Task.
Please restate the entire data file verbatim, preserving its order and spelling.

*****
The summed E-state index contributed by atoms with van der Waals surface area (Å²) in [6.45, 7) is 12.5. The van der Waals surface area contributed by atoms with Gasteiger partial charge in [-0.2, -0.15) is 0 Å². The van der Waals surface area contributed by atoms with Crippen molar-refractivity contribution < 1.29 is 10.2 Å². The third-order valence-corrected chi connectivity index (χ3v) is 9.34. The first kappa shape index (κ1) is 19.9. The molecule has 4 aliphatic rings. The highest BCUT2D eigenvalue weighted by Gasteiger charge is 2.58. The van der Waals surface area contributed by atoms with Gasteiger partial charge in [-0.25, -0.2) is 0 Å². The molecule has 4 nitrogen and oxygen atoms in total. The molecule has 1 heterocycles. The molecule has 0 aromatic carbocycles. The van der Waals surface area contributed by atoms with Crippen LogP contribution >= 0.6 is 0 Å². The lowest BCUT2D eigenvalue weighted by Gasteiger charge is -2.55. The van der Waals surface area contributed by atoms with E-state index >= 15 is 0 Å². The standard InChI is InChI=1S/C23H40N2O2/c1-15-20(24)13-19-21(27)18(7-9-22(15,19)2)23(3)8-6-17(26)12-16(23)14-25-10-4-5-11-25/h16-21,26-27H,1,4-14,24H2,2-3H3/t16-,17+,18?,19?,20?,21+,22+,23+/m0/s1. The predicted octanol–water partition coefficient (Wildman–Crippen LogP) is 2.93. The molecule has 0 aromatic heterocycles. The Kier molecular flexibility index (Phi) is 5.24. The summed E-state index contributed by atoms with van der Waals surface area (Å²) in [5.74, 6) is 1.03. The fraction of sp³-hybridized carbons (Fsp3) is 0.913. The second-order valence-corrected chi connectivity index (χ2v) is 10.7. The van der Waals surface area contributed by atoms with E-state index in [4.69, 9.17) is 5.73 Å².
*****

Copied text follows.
The summed E-state index contributed by atoms with van der Waals surface area (Å²) in [6.45, 7) is 12.5. The van der Waals surface area contributed by atoms with Gasteiger partial charge in [-0.2, -0.15) is 0 Å². The van der Waals surface area contributed by atoms with Crippen molar-refractivity contribution < 1.29 is 10.2 Å². The third-order valence-corrected chi connectivity index (χ3v) is 9.34. The first kappa shape index (κ1) is 19.9. The molecule has 4 aliphatic rings. The highest BCUT2D eigenvalue weighted by Gasteiger charge is 2.58. The van der Waals surface area contributed by atoms with Gasteiger partial charge in [-0.25, -0.2) is 0 Å². The molecule has 4 nitrogen and oxygen atoms in total. The molecule has 1 heterocycles. The molecule has 0 aromatic carbocycles. The van der Waals surface area contributed by atoms with Crippen LogP contribution >= 0.6 is 0 Å². The lowest BCUT2D eigenvalue weighted by Gasteiger charge is -2.55. The van der Waals surface area contributed by atoms with E-state index >= 15 is 0 Å². The standard InChI is InChI=1S/C23H40N2O2/c1-15-20(24)13-19-21(27)18(7-9-22(15,19)2)23(3)8-6-17(26)12-16(23)14-25-10-4-5-11-25/h16-21,26-27H,1,4-14,24H2,2-3H3/t16-,17+,18?,19?,20?,21+,22+,23+/m0/s1. The predicted octanol–water partition coefficient (Wildman–Crippen LogP) is 2.93. The molecule has 0 aromatic heterocycles. The Kier molecular flexibility index (Phi) is 5.24. The summed E-state index contributed by atoms with van der Waals surface area (Å²) in [5.74, 6) is 1.03. The fraction of sp³-hybridized carbons (Fsp3) is 0.913. The second-order valence-corrected chi connectivity index (χ2v) is 10.7. The van der Waals surface area contributed by atoms with E-state index in [4.69, 9.17) is 5.73 Å².